Tag: key performance indicators

There are many types of metrics companies use to measure success, but how do you know what the most effective Key Performance Indicator (KPI) is for your particular business? John Raftery, executive coach at LEAP, explains how keeping a Core Score  can dramatically improve your business performance and drive behavioural change.

The Core Score and Performance Management

One of the key issues that people have when they’re trying to run a business and trying to come up with Key Performance Indicators, is that most of the KPIs are financial. But in order to have a balanced score card you need to have KPIs across 4 elements of the business. One is obviously the financials, the second is people, the third is customers and the fourth is processes.

Sometimes though you can find a unifying score or KPI which is a core score for the business; the Core Score for the business is something you can map in graphic format, as in a bar graph. It captures the essence of the business and it becomes like a flywheel within the business that will drive all the other elements of the business.

The New York Metro Example

I’ll give you an example from Malcom Gladwell’s bestseller The Tipping Point, about how behavioural trends take hold in society. A candidate was assigned to take over the running of the New York City metro, a system which looked and behaved like a sewer in terms of its business performance and its visual impact on the customers. He was tasked with the job of turning the metro around. He disappeared into his office for a number of weeks and thought about the strategy for bringing the subway system back to success. He emerged after a long consultation and thinking process with an answer.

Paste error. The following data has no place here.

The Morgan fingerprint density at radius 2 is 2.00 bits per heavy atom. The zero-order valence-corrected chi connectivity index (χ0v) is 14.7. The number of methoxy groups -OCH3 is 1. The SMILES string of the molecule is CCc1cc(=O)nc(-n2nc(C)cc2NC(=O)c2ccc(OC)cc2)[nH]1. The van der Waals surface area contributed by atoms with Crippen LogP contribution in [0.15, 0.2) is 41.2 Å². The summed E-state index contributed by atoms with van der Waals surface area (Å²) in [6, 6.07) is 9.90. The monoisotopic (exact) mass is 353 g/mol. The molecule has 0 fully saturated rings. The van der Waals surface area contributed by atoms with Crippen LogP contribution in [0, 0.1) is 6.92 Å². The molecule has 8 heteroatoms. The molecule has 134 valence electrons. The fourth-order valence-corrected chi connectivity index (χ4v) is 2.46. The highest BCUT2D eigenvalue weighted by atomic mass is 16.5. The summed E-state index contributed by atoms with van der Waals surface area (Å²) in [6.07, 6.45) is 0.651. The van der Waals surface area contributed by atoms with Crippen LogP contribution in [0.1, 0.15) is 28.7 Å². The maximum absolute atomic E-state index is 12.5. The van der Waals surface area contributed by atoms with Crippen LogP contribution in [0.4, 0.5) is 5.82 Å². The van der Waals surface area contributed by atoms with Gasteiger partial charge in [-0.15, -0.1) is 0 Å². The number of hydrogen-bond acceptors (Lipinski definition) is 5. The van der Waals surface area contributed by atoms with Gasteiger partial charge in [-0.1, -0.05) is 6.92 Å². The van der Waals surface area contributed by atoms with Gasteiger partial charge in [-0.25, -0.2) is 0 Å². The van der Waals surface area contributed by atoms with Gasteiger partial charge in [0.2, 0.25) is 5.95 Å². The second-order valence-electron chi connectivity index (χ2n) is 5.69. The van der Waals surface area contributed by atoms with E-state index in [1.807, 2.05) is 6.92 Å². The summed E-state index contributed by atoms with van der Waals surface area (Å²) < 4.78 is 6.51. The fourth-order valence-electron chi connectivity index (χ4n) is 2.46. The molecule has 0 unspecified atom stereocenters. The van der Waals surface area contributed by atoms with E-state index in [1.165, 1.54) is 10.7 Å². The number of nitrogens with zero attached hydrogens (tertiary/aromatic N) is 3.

All the staff eagerly waited to hear what the answer was. They thought it was going to be a very complex strategy involving lots of financial data. But his answer was this: we are going to cut down on subway fare dodgers. We are going to adopt a zero tolerance policy towards people who get on the subway without paying. Everybody thought this was ridiculous; if you were going to solve the major problems of the NY metro that’s not where you should start.